There’s a new twist in the ongoing “fake news” saga. This time, the news is definitely fake, though, with BuzzFeed having reported on Monday that five fake news sites were launched to promote “A Cure for Wellness,” a psychological thriller film opening Friday. On Thursday, 20th Century Fox apologized in a statement to The New York Times, taking ownership of the five sites they commissioned the creation of: NY Morning Post, Houston Leader, Salt Lake City Guardian, Indianapolis Gazette, and Sacramento Dispatch.
Fox’s Dan Berger issued this statement to the Times:
In raising awareness for our films, we do our best to push the boundaries of traditional marketing in order to creatively express our message to consumers. In this case, we got it wrong. We have reviewed our internal approval process and made appropriate changes to ensure that every part of a campaign is elevated to and vetted by management in order to avoid this type of mistake in the future.
Regency Enterprises, one of the production companies behind the film, had issued this statement to BuzzFeed earlier in the week:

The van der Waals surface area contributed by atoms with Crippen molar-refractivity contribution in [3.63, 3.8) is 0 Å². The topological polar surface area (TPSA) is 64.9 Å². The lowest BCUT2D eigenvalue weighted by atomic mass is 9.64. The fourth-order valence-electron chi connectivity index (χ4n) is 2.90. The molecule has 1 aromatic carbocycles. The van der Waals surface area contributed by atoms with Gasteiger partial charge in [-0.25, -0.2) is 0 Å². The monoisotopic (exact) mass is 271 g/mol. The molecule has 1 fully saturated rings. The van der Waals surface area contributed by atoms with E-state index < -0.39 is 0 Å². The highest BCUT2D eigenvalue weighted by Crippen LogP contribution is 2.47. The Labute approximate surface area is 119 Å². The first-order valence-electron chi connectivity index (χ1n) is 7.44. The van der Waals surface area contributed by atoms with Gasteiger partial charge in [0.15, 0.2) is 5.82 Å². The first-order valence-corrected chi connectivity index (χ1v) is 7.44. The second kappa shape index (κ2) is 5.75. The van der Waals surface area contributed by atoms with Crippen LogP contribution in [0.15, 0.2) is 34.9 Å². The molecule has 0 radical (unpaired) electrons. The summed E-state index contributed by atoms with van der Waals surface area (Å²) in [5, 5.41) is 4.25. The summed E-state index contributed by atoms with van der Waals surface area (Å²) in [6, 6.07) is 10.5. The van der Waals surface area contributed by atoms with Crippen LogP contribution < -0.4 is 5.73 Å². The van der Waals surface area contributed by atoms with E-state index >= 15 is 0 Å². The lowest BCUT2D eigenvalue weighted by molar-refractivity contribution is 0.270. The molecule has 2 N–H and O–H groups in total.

A Cure for Wellness is a movie about a “fake” cure that makes people sicker. As part of this campaign, a “fake” wellness site healthandwellness.co was created and we partnered with a fake news creator to publish fake news.
They did not address questions about who the fake news “creator” was, if the sites were taking in ad revenue (at least one appears to be carrying ad modules from RevContent), or if they had any reservations about spreading false stories. In the meantime, the sites have been deleted, with their URLs redirecting to the official site for “A Cure for Wellness,” though some individual articles have been archived online.
The articles in question included some that got picked up elsewhere as legitimate stories. Most notably, there was the article about President Donald Trump issuing an executive order banning childhood vaccination for 90 days and the viral hit claiming Lady Gaga would pay tribute to the Muslim community during the Super Bowl halftime show. The latter pulled in over 50,000 “shares, comments, and reactions” on Facebook.
To complicate matters further, BuzzFeed also reported on Thursday that names similar to real publications had been selected, leading to complaints from readers to the actual outlets. Specifically, they profiled The Leader in Houston, which got negative attention thanks to the stories on the fake Houston Leader website.
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